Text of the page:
Fuck. I do try to avoid expletives in this blog, but man, this film has hit me pretty hard. It’s probably the most depressing film this side of Requiem for a Dream, and I’m still trying to figure out whether that is a recommendation or a warning. This is film noir at its bleakest, its most depressing, and its most suicidal.
I’ve had to put on Tom Waits to even get in the mood for this blog. It’s the only thing in my music library even approaching the desolation of this film, and it’s really not cutting it. There’s certain tracks featured in the film itself that are perfect, and tomorrow I’m going to track down the OST if I can, because it’s damn good. I know it’s an odd way to start one of these quasi-reviews, but it’s important to set the mood, just as it is in the film.
Even the way it’s shot is startling. All the colour is drained from the shots, and I recall one scene early on when the protagonist Joe One-way (Gil Bellows) is in some dive bar and a man is playing the piano. Shafts of light spatter over the pianist as tendrils of smoke coil around him. It’s cliche, but the film is so saturated with film noir cliche that you don’t even notice. While listening to the equally bleak narration, I was constantly reminded of Max Payne, the excellent game about a cop who’s family is killed by drug addicts, causing him to go on a self destructive path in an attempt at redemption. Joe’s family is destroyed by a drug addict, just in this case, the drug addict was him.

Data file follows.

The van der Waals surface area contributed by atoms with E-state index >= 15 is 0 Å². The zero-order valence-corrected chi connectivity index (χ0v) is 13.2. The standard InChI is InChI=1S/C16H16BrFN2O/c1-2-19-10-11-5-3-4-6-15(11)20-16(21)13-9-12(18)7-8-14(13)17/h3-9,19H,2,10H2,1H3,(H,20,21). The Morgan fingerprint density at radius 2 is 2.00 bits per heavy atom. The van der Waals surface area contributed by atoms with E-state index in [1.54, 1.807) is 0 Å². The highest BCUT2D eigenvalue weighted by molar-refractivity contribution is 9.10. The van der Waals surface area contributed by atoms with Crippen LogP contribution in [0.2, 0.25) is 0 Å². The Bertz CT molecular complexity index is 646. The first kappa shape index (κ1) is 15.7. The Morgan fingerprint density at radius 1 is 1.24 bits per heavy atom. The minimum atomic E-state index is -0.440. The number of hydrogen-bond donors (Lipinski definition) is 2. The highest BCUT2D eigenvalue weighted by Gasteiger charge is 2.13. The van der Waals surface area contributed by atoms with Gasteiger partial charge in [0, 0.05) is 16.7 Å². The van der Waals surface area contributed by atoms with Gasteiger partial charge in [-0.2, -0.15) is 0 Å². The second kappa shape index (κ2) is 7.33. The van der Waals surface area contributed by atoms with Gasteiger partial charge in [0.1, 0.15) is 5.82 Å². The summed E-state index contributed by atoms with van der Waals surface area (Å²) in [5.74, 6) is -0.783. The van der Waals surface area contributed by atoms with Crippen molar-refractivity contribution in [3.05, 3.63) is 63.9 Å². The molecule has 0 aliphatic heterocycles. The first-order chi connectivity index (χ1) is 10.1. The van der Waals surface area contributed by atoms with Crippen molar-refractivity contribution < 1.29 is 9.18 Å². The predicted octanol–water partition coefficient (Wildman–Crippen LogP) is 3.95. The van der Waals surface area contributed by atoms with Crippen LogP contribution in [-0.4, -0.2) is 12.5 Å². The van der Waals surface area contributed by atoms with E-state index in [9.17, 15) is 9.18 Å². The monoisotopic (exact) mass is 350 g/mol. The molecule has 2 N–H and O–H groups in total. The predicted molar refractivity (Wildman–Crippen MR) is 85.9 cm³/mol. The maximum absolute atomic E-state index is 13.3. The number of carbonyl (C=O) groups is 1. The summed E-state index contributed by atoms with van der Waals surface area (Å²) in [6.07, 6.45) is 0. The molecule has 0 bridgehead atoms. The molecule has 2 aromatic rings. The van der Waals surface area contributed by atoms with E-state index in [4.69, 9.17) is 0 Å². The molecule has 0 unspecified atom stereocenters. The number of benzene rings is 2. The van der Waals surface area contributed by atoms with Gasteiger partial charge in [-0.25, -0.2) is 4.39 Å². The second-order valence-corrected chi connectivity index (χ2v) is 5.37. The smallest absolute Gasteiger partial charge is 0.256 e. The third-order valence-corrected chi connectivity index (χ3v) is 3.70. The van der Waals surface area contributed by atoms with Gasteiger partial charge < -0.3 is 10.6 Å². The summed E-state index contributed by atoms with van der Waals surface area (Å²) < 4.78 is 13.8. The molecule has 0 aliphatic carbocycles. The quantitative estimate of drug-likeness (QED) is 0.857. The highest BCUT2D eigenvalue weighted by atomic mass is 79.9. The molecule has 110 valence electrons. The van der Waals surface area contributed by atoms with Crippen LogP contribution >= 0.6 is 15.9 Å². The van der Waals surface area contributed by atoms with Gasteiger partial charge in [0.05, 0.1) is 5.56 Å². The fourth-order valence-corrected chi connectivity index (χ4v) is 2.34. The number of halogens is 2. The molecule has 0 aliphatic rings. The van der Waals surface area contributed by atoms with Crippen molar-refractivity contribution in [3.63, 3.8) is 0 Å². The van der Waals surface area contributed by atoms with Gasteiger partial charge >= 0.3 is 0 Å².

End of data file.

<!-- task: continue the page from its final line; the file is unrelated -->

The film is about a broken man. Joe is broken before we meet him, and he’s entirely broken the whole way through the film. Everything he cares about he has sabotaged, and anything he used to care about means nothing to him now. We meet him as he is released from jail, following some movie executive reading a play he wrote about his time in prison while incarcerated picking it up to make a feature out of. There’s a moment halfway through where he’s railing against having to rewrite scenes, claiming he has to relive each of them in his mind, and he says ‘I’m tired of feeling sorrowful, because I’m tired of saying sorry.’ You get the impression that he would welcome suicide, something that he seems to constantly contemplate.
Of course, with a tittle like ‘Kill Kill Faster Faster’ (instantly conjuring up the excellent ‘Kiss Kiss Bang Bang’, of which this film shares little), there has to be some heartache, and that comes in the form of Fleur (Lisa Ray). She’s married to Mark (Esai Morales), the executive, and within the first half hour Joe is having an affair with her. It’s all so sickeningly cyclical that the final few scenes become apparent early on. Instead of ruining the film they only make the feeling of utter pity and depression all that more tangible.
The film is very visceral, with a multitude of very pornographic and violent scenes. It’s not for the faint of heart. I’m not even sure I would recommend it. It’s very, very good, but only in so much that it makes you feel like crap. I guess that’s a good thing every once in a while.